He Coulda Been A Florida Panther: Looking Back At Round One Of The 1993 Draft
With the announcement on that the Winter Classic has officially been cancelled, thinking of material to hold your interest can get difficult. However it’s also a time where I can sit back and write about some things that I normally wouldn’t have time for. This will be a series called “He Coulda Been A Florida Panther” that will examine the Florida Panthers first round draft picks, and who they “could’ve” drafted instead. It’s easy to look back and analyze, especially with what is known after the fact, but we need some fun. Although I think in a few cases, we’ll shed some tears.
First up is the inaugural entry draft by the Florida Panthers in 1993. Their very first selection as an expansion team found them sitting with the fifth overall pick. Of the 26 picks that year, only three first rounders didn’t make it to the NHL. The 16th overall pick taken by the Edmonton Oilers, Nick Stajdujar, the 24th overall pick taken by the Chicago Blackhawks, Eric Lecompte, and the last pick taken at #26 by the Pittsburgh Penguins, Stefan Bergqvist. The number one overall pick that season went to the Ottawa Senators, as they pinned their future on Alexandre Daigle. Daigle turned out to be the perfect example of a player who never lived up to the hype……or his contracts. Coming off a 137 point season with the Victoriaville Tigers in the QMJHL, Daigle had a decent rookie season potting 51 points in 84 games. He would tie that number twice, while never surpassing it remaining one of the biggest enigma’s that the game has seen.
The Florida Panthers that year chose a good-sized centerman by the name of Rob Niedermayer. Drafted from the Medicine Hat Tigers, Robbie had 77 points in 52 games in his final junior year, and made the jump to the Panthers immediately. Playing in 65 games his rookie season for a club that was coached by the late Roger Nielson, the Panthers posted the best record for an expansion team, going 33-34-17 for a total of 83 points. As defensive as Nielson was, the Panthers scored 233 goals that season. They also gave up the same amount while frustrating the dickens out of almost every team they played. Much like last years version, there weren’t too many games that those Panthers weren’t in, and they managed to win a few they likely shouldn’t have.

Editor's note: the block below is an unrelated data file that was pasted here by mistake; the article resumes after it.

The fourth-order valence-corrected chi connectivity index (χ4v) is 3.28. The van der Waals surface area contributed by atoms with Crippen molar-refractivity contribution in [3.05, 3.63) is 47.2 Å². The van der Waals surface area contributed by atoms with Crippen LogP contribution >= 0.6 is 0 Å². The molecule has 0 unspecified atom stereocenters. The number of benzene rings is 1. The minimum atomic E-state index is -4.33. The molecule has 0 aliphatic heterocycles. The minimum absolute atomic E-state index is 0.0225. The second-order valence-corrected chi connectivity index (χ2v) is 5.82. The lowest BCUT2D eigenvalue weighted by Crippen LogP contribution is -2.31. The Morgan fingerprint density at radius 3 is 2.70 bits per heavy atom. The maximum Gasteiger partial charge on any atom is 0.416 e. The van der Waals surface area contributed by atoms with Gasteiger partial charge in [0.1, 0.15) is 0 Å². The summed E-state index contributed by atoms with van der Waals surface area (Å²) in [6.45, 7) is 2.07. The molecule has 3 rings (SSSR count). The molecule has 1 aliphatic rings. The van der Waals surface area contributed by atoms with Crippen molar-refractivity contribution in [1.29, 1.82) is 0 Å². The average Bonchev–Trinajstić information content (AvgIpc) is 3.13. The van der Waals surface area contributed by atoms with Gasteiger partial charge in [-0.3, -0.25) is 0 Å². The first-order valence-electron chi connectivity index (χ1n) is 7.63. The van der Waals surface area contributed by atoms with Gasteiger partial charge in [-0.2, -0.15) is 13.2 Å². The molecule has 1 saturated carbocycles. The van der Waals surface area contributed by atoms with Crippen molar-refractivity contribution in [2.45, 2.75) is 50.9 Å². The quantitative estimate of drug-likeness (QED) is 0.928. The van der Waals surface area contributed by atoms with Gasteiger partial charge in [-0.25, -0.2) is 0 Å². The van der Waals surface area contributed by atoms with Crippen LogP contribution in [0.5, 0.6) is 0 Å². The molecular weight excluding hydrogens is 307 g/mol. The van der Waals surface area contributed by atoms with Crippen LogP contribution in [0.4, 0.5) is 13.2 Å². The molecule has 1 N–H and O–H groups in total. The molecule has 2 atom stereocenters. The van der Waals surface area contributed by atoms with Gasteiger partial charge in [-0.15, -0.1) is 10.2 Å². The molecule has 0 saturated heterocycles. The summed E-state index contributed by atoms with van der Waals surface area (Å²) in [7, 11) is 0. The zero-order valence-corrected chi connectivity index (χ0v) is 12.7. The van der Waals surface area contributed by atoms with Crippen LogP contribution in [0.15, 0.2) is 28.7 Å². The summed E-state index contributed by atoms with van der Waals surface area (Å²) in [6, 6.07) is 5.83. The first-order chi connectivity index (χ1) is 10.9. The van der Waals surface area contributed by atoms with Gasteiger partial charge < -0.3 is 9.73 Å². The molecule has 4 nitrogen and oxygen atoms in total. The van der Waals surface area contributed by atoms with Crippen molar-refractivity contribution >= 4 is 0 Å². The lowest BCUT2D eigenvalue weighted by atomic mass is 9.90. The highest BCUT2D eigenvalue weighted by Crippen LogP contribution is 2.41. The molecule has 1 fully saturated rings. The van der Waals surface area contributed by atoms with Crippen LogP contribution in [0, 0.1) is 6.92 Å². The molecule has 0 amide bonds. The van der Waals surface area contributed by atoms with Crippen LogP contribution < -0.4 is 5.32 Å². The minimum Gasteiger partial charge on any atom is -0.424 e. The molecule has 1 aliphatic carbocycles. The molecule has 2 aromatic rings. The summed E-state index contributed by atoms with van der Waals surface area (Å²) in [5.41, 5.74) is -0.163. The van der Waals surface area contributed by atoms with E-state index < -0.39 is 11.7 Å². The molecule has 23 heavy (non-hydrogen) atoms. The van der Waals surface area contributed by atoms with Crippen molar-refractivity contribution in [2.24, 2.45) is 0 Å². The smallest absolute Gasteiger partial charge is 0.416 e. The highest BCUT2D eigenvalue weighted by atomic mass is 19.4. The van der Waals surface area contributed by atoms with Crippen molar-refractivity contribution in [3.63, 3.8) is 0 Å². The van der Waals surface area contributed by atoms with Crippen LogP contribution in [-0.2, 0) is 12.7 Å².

Niedermayer was expected to continue the scoring clip in the NHL that he showed in juniors, but it just wasn’t meant to be. While his best season came during the Panthers run for the Stanley Cup in 1995-1996 when he scored 26 goals and had 35 assists, his was never quite able to duplicate those, or surpass them. As his production steadily decreased so did the patience of the organization as well as many of the fans. Niedermayer had the “bar” set high for him, and after only one more time numbers that were acceptable, his play was lacking. Points were down, his effort seemed to be missing, and the boo birds (yes Florida has boo birds) voiced their opinion. He would be traded in 2001, at the draft in the package that brought the Panthers Valeri Bure. Niedermayer went on the have a respectable career as a defensive forward for Calgary, Anaheim, and New Jersey before retiring after one season with the Buffalo Sabres.
As I look down the list of players drafted after Niedermayer, there seem to have been two, maybe three players that could have been taken other than Niedermayer. Easier said than done since we know how things panned out, but how much different could things have been if the Florida Panthers had selected Jason Arnott instead? Big at 6′ 5″ and 244 lbs, Arnott is still playing today (well not right now), and has consistently put up very solid numbers in both goals and assists. He’s scored more than 20 goals in 12 NHL seasons, won a Stanley Cup with New Jersey in 2000, and is 5th among all active players in power play goals. Arnott has always played the game with just enough sandpaper to go along with his skill. While he may not posses the hardest or most accurate shot, he has a nose for the net, and is more than willing to use his body and finish his checks. Playing a typical North American style, and being a leader on the ice and in the dressing room has made Jason an attractive part of any NHL team looking to upgrade their roster.
His rough and tough style of play has caused him to miss a few games throughout his career, but nonetheless, besides the lockout shortened 94-95 season, Arnott played less than 62 games only once in his 18 year career. His leadership skills have often found him to be either a captain, or one of his clubs alternates. To this day, Arnott can help any team that is making that playoff push, as he could be a very valuable player on either your third or fourth line. Arnott was taken just two picks after Niedermayer by the Edmonton Oilers, and while we will never know if this would have been a better pick or not, it’s fun to look back and ask what if.
Check back next time when I take a look at 1994.
Thanks for reading. We welcome your comments and opinions.
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